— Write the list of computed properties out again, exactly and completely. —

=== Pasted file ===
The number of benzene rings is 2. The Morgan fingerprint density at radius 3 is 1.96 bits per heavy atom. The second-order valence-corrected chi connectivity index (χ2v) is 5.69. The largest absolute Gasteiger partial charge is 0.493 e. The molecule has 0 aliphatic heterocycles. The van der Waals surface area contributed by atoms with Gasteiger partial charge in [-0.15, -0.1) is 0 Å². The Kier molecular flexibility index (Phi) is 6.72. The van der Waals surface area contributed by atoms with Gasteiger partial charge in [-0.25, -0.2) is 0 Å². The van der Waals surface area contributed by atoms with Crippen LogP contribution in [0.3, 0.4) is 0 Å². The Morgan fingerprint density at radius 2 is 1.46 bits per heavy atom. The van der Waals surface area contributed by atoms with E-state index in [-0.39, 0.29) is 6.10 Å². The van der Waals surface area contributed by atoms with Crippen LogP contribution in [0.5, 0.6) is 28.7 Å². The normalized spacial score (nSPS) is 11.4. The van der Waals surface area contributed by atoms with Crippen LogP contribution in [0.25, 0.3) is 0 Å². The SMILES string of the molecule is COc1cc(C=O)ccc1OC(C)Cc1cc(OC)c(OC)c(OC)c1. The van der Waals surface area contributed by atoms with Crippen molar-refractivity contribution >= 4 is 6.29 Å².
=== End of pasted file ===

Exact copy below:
The number of benzene rings is 2. The Morgan fingerprint density at radius 3 is 1.96 bits per heavy atom. The second-order valence-corrected chi connectivity index (χ2v) is 5.69. The largest absolute Gasteiger partial charge is 0.493 e. The molecule has 0 aliphatic heterocycles. The van der Waals surface area contributed by atoms with Gasteiger partial charge in [-0.15, -0.1) is 0 Å². The Kier molecular flexibility index (Phi) is 6.72. The van der Waals surface area contributed by atoms with Gasteiger partial charge in [-0.25, -0.2) is 0 Å². The van der Waals surface area contributed by atoms with Crippen LogP contribution in [0.3, 0.4) is 0 Å². The Morgan fingerprint density at radius 2 is 1.46 bits per heavy atom. The van der Waals surface area contributed by atoms with E-state index in [-0.39, 0.29) is 6.10 Å². The van der Waals surface area contributed by atoms with Crippen LogP contribution in [0.5, 0.6) is 28.7 Å². The normalized spacial score (nSPS) is 11.4. The van der Waals surface area contributed by atoms with Crippen LogP contribution in [0.25, 0.3) is 0 Å². The SMILES string of the molecule is COc1cc(C=O)ccc1OC(C)Cc1cc(OC)c(OC)c(OC)c1. The van der Waals surface area contributed by atoms with Crippen molar-refractivity contribution >= 4 is 6.29 Å².